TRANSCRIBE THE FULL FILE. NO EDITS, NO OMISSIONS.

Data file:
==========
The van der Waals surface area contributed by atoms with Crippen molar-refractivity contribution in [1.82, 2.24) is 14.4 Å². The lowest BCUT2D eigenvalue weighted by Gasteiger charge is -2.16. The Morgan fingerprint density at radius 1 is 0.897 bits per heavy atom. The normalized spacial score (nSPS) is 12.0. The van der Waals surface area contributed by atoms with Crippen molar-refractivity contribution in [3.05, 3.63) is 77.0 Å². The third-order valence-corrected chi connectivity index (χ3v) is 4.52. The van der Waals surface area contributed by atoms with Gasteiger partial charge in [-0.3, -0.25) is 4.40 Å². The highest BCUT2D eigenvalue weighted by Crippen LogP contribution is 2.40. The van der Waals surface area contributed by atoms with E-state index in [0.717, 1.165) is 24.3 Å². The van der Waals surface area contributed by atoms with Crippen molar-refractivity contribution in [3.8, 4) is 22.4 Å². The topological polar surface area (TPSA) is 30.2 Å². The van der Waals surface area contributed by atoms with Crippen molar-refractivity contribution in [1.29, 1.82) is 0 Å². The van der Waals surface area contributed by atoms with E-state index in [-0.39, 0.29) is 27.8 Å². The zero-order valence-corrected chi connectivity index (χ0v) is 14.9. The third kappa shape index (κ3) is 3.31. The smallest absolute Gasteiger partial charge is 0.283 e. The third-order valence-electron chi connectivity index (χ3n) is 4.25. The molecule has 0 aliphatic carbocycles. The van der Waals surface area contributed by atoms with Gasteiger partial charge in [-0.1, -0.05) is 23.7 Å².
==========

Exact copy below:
The van der Waals surface area contributed by atoms with Crippen molar-refractivity contribution in [1.82, 2.24) is 14.4 Å². The lowest BCUT2D eigenvalue weighted by Gasteiger charge is -2.16. The Morgan fingerprint density at radius 1 is 0.897 bits per heavy atom. The normalized spacial score (nSPS) is 12.0. The van der Waals surface area contributed by atoms with Crippen molar-refractivity contribution in [3.05, 3.63) is 77.0 Å². The third-order valence-corrected chi connectivity index (χ3v) is 4.52. The van der Waals surface area contributed by atoms with Gasteiger partial charge in [-0.3, -0.25) is 4.40 Å². The highest BCUT2D eigenvalue weighted by Crippen LogP contribution is 2.40. The van der Waals surface area contributed by atoms with E-state index in [0.717, 1.165) is 24.3 Å². The van der Waals surface area contributed by atoms with Crippen molar-refractivity contribution in [3.8, 4) is 22.4 Å². The topological polar surface area (TPSA) is 30.2 Å². The van der Waals surface area contributed by atoms with Crippen molar-refractivity contribution in [1.29, 1.82) is 0 Å². The van der Waals surface area contributed by atoms with E-state index in [-0.39, 0.29) is 27.8 Å². The zero-order valence-corrected chi connectivity index (χ0v) is 14.9. The third kappa shape index (κ3) is 3.31. The smallest absolute Gasteiger partial charge is 0.283 e. The third-order valence-electron chi connectivity index (χ3n) is 4.25. The molecule has 0 aliphatic carbocycles. The van der Waals surface area contributed by atoms with Gasteiger partial charge in [-0.1, -0.05) is 23.7 Å².